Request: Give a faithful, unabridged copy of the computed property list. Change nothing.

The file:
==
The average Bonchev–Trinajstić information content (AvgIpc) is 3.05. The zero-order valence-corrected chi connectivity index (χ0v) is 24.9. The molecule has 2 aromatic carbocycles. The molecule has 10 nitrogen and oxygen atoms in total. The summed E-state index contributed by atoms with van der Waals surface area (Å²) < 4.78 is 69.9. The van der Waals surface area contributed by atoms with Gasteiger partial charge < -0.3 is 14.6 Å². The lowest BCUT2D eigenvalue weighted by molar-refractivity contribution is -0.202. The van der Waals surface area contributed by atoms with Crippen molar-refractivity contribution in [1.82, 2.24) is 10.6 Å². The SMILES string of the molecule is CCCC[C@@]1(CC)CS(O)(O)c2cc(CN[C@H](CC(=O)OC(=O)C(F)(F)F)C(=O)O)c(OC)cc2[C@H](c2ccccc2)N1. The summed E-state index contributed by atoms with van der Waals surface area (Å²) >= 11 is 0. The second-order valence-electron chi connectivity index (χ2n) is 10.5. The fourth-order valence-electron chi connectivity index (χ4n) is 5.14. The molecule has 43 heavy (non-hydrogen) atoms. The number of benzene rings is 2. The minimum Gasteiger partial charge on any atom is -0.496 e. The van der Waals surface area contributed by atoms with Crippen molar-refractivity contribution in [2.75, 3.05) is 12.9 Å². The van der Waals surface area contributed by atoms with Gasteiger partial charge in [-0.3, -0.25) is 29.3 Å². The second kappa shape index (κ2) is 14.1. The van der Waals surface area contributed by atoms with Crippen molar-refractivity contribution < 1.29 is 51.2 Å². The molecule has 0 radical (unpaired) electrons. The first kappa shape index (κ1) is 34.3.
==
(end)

The average Bonchev–Trinajstić information content (AvgIpc) is 3.05. The zero-order valence-corrected chi connectivity index (χ0v) is 24.9. The molecule has 2 aromatic carbocycles. The molecule has 10 nitrogen and oxygen atoms in total. The summed E-state index contributed by atoms with van der Waals surface area (Å²) < 4.78 is 69.9. The van der Waals surface area contributed by atoms with Gasteiger partial charge < -0.3 is 14.6 Å². The lowest BCUT2D eigenvalue weighted by molar-refractivity contribution is -0.202. The van der Waals surface area contributed by atoms with Crippen molar-refractivity contribution in [1.82, 2.24) is 10.6 Å². The SMILES string of the molecule is CCCC[C@@]1(CC)CS(O)(O)c2cc(CN[C@H](CC(=O)OC(=O)C(F)(F)F)C(=O)O)c(OC)cc2[C@H](c2ccccc2)N1. The summed E-state index contributed by atoms with van der Waals surface area (Å²) >= 11 is 0. The second-order valence-electron chi connectivity index (χ2n) is 10.5. The fourth-order valence-electron chi connectivity index (χ4n) is 5.14. The molecule has 43 heavy (non-hydrogen) atoms. The number of benzene rings is 2. The minimum Gasteiger partial charge on any atom is -0.496 e. The van der Waals surface area contributed by atoms with Crippen molar-refractivity contribution in [2.75, 3.05) is 12.9 Å². The van der Waals surface area contributed by atoms with Gasteiger partial charge in [-0.3, -0.25) is 29.3 Å². The second kappa shape index (κ2) is 14.1. The van der Waals surface area contributed by atoms with Crippen molar-refractivity contribution < 1.29 is 51.2 Å². The molecule has 0 radical (unpaired) electrons. The first kappa shape index (κ1) is 34.3.